Statement from Tyson president and chief executive officer, Donnie Smith:
It is with great sadness I report today the death of Don Tyson, former chairman and chief executive officer of Tyson Foods and a leading member of our company’s board of directors. Don passed away this morning at the age of 80 after a brief illness.
As noted in the obituary that follows, Don was known by all to work hard, but also to play hard. He was famous the world over for his “No Bad Days” outlook on life, and well known for telling everyone that “I don’t have time to have a bad time.” Don’s passing will be mourned by all who knew him, especially his family, his countless friends, and business leaders and associates in
A small, private family service has been planned and a public memorial service will be held at a later date. We will provide more details later.
Donald John Tyson, known to everyone as “Don,” son of Tyson Foods, founder John W. Tyson, and father of current company Chairman John H. Tyson, passed away today, Jan. 6, 2011, at the age of 80, after a brief illness. He was the formerchairman of the board and chief executive officer of Tyson Foods, a company he led through phenomenal growth in the 1970s and 1980s.
Don Tyson was born on April 21, 1930, in
After high school in
Through most of the 1950s Don worked with his father to grow the family business, then known as Tyson Feed and Hatchery, supplying feed and baby chicks to local poultry producers in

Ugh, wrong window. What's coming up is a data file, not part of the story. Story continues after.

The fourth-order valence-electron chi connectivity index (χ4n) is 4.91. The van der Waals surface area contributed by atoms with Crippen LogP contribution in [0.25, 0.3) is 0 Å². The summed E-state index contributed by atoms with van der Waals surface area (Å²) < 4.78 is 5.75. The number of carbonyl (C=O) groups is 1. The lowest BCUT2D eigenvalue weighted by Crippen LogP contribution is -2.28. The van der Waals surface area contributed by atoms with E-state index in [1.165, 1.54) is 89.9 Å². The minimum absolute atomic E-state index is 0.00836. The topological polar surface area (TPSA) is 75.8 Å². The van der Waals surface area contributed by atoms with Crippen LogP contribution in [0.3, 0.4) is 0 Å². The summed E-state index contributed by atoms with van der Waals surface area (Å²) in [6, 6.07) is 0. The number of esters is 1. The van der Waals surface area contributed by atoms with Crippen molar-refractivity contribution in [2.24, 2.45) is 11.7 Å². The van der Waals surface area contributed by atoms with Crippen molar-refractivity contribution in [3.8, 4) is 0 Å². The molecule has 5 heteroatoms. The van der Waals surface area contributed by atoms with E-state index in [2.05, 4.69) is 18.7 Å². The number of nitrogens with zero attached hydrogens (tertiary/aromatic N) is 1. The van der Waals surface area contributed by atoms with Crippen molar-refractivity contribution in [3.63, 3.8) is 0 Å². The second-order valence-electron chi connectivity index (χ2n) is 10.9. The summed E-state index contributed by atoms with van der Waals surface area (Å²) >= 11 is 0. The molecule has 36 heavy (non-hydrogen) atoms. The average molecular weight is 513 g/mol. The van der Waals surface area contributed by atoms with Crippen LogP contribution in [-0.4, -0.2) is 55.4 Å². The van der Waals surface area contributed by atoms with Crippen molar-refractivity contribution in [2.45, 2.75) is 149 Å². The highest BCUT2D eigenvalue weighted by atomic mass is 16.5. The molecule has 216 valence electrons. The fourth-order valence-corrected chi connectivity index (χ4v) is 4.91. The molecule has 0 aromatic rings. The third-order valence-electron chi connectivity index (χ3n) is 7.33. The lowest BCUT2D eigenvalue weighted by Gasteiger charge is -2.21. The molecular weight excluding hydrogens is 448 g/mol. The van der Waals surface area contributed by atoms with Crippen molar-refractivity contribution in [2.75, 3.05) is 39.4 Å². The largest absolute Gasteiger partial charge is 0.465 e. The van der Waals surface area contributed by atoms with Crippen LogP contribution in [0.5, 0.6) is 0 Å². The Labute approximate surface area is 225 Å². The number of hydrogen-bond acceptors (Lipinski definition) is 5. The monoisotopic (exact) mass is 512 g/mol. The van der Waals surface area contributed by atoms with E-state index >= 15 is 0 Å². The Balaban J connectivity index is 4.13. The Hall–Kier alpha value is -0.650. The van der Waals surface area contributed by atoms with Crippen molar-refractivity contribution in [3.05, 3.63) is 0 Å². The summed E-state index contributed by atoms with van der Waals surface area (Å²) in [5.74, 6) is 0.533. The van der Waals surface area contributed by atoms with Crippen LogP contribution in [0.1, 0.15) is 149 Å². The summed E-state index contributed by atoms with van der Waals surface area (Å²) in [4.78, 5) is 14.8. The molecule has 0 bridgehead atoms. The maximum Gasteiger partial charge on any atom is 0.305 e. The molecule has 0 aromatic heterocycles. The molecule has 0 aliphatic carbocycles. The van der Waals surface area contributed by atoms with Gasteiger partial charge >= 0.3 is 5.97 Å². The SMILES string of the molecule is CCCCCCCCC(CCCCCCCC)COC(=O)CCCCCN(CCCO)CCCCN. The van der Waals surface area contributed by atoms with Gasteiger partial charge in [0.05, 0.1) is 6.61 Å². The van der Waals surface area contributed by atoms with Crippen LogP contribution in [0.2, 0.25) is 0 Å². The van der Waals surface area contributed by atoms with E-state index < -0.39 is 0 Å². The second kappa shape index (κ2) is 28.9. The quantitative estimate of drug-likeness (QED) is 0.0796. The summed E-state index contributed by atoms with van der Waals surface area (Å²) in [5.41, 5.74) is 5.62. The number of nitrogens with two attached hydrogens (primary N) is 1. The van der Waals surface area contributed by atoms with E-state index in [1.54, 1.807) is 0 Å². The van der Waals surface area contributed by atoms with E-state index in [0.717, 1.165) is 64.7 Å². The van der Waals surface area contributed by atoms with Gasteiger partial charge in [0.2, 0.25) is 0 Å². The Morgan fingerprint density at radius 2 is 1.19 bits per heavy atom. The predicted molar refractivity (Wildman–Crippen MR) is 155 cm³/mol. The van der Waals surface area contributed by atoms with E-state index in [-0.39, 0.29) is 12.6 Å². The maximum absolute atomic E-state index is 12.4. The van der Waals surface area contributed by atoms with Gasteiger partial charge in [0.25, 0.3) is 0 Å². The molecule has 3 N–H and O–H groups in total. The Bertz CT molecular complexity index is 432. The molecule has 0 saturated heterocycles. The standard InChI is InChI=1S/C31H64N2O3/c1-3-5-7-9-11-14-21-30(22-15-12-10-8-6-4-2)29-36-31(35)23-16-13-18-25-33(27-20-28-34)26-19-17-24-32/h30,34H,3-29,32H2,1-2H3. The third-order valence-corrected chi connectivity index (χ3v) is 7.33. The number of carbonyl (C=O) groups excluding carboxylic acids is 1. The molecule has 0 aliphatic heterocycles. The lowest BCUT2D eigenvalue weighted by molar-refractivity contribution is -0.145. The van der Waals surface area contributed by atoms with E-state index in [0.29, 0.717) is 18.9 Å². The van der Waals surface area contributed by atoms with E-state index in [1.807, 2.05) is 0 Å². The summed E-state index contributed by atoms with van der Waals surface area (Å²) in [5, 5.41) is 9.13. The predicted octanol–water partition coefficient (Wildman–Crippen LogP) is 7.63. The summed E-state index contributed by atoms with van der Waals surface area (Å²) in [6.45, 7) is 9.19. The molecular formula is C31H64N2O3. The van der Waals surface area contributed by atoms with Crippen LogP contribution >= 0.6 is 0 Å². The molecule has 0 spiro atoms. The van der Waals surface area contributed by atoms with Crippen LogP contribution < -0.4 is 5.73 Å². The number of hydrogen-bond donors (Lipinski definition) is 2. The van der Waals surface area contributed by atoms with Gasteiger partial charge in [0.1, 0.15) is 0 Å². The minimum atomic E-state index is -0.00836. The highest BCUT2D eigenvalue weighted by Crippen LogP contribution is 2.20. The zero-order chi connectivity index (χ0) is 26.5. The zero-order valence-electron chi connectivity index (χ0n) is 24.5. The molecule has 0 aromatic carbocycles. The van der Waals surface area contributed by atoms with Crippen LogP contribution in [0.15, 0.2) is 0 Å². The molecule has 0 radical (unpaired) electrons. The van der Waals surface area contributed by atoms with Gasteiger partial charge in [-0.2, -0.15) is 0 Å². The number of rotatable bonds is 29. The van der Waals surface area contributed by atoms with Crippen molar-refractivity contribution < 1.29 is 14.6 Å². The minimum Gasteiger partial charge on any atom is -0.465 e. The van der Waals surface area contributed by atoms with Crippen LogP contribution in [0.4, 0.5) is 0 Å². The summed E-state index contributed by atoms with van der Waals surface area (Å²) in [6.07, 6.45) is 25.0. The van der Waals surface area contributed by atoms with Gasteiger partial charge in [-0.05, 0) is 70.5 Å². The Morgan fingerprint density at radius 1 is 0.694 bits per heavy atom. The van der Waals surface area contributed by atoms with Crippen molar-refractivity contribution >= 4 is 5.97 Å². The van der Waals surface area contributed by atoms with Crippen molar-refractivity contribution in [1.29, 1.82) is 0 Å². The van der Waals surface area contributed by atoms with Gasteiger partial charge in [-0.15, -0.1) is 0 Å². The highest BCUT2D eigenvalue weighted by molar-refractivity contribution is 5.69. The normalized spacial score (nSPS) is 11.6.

Don had moved up progressively in the company leadership, being named president in 1966, and then becoming chairman and chief executive officer in 1967 when his father and step-mother were both tragically killed in an automobile-train accident in
In the late 1990s the company continued to grow, most notably with the acquisition of Hudson Foods in 1998. By this time, Don’s son John Tyson had succeeded Tollett as chairman of the board of the company and Don Tyson was named chairman emeritus. Don continued to provide guidance and support for the company’s leadership team, including Tyson’s 2001 acquisition of IBP, a purchase engineered by his son John. As a result of the acquisition, Tyson Foods, the largest poultry producer in the world, also became the largest beef processor and second largest pork processor, with annual revenues jumping from approximately $7.5 billion to more than $24 billion.
Don was well known for his active involvement in state and national politics, having been led by his father to believe that it was a citizen’s duty to take part in the political and electoral process.
He was a world renowned fisherman, a founder of the Billfish Foundation that promotes the catch and release of marlin and other billfish, and was a long time member and benefactor of the International Game Fish Association, a group that tracks and certifies world records for fishing.
Don also created and led the Tyson Family Foundation, which among other things provides scholarships for post secondary students from communities where Tyson Foods has operations. He has been a well known philanthropist in
Don was preceded in death by his father John W. and his step-mother Helen Knoll Tyson, as well as his mother Mildred Tyson; and, by his wife Twilla Jean Womochil Tyson and his brother Randal Tyson.
He is survived by his son, John Tyson and three daughters, Carla Tyson, Cheryl Tyson and Joslyn J. Caldwell-Tyson; his sister-in-law Barbara Tyson; as well as two grandchildren, John Randal Tyson and Olivia Laine Tyson; and, long-time friends Gloria Gray, Ramona Caldwell, Shelby Rogers and Melissa Ramsey.
Visitation will be Friday, Jan. 7, from 4 to 6 p.m. at Sisco Funeral Home in
In lieu of flowers, memorials may be made to The Billfish Foundation, The Mayo Clinic and the Dale Bumpers College of Agriculture, Food and Life Sciences at the
The Billfish Foundation,
The Mayo Clinic, 200
Source: Tyson Foods